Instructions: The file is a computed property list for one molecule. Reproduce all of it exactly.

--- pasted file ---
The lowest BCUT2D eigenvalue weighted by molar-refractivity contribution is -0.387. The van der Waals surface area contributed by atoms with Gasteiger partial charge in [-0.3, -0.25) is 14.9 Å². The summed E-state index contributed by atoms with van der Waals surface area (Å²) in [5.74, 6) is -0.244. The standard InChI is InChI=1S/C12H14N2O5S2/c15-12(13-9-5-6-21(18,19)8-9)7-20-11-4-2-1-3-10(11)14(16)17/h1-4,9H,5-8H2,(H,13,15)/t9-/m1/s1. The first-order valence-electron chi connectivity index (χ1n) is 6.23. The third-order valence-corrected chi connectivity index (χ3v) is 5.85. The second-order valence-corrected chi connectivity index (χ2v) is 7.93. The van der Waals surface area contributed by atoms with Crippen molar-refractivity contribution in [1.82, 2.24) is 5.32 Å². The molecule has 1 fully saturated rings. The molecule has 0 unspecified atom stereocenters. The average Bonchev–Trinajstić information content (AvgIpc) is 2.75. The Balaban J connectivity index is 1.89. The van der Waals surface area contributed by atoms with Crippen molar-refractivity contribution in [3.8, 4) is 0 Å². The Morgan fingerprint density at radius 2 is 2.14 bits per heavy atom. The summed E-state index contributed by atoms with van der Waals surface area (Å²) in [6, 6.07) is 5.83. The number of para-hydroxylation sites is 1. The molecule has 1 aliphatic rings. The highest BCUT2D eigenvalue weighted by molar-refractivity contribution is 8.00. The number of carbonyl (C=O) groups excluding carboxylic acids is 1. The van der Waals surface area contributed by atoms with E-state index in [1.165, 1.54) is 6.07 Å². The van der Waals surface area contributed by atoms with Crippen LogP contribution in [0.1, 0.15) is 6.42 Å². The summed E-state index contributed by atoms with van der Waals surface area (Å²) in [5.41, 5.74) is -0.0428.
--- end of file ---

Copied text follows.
The lowest BCUT2D eigenvalue weighted by molar-refractivity contribution is -0.387. The van der Waals surface area contributed by atoms with Gasteiger partial charge in [-0.3, -0.25) is 14.9 Å². The summed E-state index contributed by atoms with van der Waals surface area (Å²) in [5.74, 6) is -0.244. The standard InChI is InChI=1S/C12H14N2O5S2/c15-12(13-9-5-6-21(18,19)8-9)7-20-11-4-2-1-3-10(11)14(16)17/h1-4,9H,5-8H2,(H,13,15)/t9-/m1/s1. The first-order valence-electron chi connectivity index (χ1n) is 6.23. The third-order valence-corrected chi connectivity index (χ3v) is 5.85. The second-order valence-corrected chi connectivity index (χ2v) is 7.93. The van der Waals surface area contributed by atoms with Crippen molar-refractivity contribution in [1.82, 2.24) is 5.32 Å². The molecule has 1 fully saturated rings. The molecule has 0 unspecified atom stereocenters. The average Bonchev–Trinajstić information content (AvgIpc) is 2.75. The Balaban J connectivity index is 1.89. The van der Waals surface area contributed by atoms with Crippen molar-refractivity contribution in [3.8, 4) is 0 Å². The Morgan fingerprint density at radius 2 is 2.14 bits per heavy atom. The summed E-state index contributed by atoms with van der Waals surface area (Å²) in [6, 6.07) is 5.83. The number of para-hydroxylation sites is 1. The molecule has 1 aliphatic rings. The highest BCUT2D eigenvalue weighted by molar-refractivity contribution is 8.00. The number of carbonyl (C=O) groups excluding carboxylic acids is 1. The van der Waals surface area contributed by atoms with E-state index in [1.165, 1.54) is 6.07 Å². The van der Waals surface area contributed by atoms with Crippen LogP contribution in [0.1, 0.15) is 6.42 Å². The summed E-state index contributed by atoms with van der Waals surface area (Å²) in [5.41, 5.74) is -0.0428.